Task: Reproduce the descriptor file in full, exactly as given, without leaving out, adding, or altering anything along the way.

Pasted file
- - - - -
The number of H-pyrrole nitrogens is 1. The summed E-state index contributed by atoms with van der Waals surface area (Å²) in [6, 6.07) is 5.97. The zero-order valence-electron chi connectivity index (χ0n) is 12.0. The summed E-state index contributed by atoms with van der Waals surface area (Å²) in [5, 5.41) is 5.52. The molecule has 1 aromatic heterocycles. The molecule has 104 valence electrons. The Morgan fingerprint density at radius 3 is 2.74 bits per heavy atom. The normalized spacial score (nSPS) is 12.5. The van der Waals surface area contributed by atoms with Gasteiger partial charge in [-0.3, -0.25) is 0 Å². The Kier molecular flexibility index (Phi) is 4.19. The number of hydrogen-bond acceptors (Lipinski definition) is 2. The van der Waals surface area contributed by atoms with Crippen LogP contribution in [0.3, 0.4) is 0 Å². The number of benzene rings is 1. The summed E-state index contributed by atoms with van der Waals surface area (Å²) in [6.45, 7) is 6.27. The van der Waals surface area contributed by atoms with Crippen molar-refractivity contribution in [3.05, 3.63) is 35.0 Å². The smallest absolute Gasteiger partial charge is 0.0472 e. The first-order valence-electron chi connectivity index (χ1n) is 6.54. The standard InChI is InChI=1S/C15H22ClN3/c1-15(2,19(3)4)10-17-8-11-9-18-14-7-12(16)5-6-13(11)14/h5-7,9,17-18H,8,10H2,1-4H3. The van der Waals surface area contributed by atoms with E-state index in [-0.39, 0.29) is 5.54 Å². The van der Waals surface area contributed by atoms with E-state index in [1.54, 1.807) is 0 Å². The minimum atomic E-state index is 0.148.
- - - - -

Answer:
The number of H-pyrrole nitrogens is 1. The summed E-state index contributed by atoms with van der Waals surface area (Å²) in [6, 6.07) is 5.97. The zero-order valence-electron chi connectivity index (χ0n) is 12.0. The summed E-state index contributed by atoms with van der Waals surface area (Å²) in [5, 5.41) is 5.52. The molecule has 1 aromatic heterocycles. The molecule has 104 valence electrons. The Morgan fingerprint density at radius 3 is 2.74 bits per heavy atom. The normalized spacial score (nSPS) is 12.5. The van der Waals surface area contributed by atoms with Gasteiger partial charge in [-0.3, -0.25) is 0 Å². The Kier molecular flexibility index (Phi) is 4.19. The number of hydrogen-bond acceptors (Lipinski definition) is 2. The van der Waals surface area contributed by atoms with Crippen LogP contribution in [0.3, 0.4) is 0 Å². The number of benzene rings is 1. The summed E-state index contributed by atoms with van der Waals surface area (Å²) in [6.45, 7) is 6.27. The van der Waals surface area contributed by atoms with Crippen molar-refractivity contribution in [3.05, 3.63) is 35.0 Å². The smallest absolute Gasteiger partial charge is 0.0472 e. The first-order valence-electron chi connectivity index (χ1n) is 6.54. The standard InChI is InChI=1S/C15H22ClN3/c1-15(2,19(3)4)10-17-8-11-9-18-14-7-12(16)5-6-13(11)14/h5-7,9,17-18H,8,10H2,1-4H3. The van der Waals surface area contributed by atoms with E-state index in [-0.39, 0.29) is 5.54 Å². The van der Waals surface area contributed by atoms with E-state index in [1.54, 1.807) is 0 Å². The minimum atomic E-state index is 0.148.